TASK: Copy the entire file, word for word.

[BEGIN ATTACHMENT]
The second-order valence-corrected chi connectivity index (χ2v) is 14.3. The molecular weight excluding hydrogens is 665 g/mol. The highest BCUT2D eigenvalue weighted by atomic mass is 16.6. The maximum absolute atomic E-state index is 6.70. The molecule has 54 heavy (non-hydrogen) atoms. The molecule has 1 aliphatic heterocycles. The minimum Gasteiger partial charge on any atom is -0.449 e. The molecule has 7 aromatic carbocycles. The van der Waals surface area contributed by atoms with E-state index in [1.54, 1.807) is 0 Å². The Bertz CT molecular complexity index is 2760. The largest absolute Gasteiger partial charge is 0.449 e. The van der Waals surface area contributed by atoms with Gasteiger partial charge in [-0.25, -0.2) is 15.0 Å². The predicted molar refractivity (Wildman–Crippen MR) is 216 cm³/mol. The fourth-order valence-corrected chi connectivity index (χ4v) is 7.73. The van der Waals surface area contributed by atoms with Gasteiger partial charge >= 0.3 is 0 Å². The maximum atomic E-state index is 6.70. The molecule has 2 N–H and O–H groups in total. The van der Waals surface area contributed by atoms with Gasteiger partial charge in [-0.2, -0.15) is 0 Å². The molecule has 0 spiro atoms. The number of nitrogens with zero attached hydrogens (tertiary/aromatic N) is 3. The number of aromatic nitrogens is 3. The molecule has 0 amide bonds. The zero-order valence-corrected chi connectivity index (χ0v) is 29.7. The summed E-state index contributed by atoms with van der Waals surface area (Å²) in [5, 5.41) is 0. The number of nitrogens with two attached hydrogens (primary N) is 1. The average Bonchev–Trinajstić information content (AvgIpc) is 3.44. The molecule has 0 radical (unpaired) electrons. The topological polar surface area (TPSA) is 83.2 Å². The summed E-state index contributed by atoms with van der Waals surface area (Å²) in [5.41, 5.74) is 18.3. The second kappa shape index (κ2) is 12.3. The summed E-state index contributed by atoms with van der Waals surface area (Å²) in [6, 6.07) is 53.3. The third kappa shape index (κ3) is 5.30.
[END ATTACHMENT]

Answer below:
The second-order valence-corrected chi connectivity index (χ2v) is 14.3. The molecular weight excluding hydrogens is 665 g/mol. The highest BCUT2D eigenvalue weighted by atomic mass is 16.6. The maximum absolute atomic E-state index is 6.70. The molecule has 54 heavy (non-hydrogen) atoms. The molecule has 1 aliphatic heterocycles. The minimum Gasteiger partial charge on any atom is -0.449 e. The molecule has 7 aromatic carbocycles. The van der Waals surface area contributed by atoms with E-state index in [1.54, 1.807) is 0 Å². The Bertz CT molecular complexity index is 2760. The largest absolute Gasteiger partial charge is 0.449 e. The van der Waals surface area contributed by atoms with Gasteiger partial charge in [-0.25, -0.2) is 15.0 Å². The predicted molar refractivity (Wildman–Crippen MR) is 216 cm³/mol. The fourth-order valence-corrected chi connectivity index (χ4v) is 7.73. The van der Waals surface area contributed by atoms with Gasteiger partial charge >= 0.3 is 0 Å². The maximum atomic E-state index is 6.70. The molecule has 2 N–H and O–H groups in total. The van der Waals surface area contributed by atoms with Gasteiger partial charge in [-0.2, -0.15) is 0 Å². The molecule has 0 spiro atoms. The number of nitrogens with zero attached hydrogens (tertiary/aromatic N) is 3. The number of aromatic nitrogens is 3. The molecule has 0 amide bonds. The zero-order valence-corrected chi connectivity index (χ0v) is 29.7. The summed E-state index contributed by atoms with van der Waals surface area (Å²) in [5, 5.41) is 0. The number of nitrogens with two attached hydrogens (primary N) is 1. The average Bonchev–Trinajstić information content (AvgIpc) is 3.44. The molecule has 0 radical (unpaired) electrons. The topological polar surface area (TPSA) is 83.2 Å². The summed E-state index contributed by atoms with van der Waals surface area (Å²) in [5.41, 5.74) is 18.3. The second kappa shape index (κ2) is 12.3. The summed E-state index contributed by atoms with van der Waals surface area (Å²) in [6, 6.07) is 53.3. The third kappa shape index (κ3) is 5.30.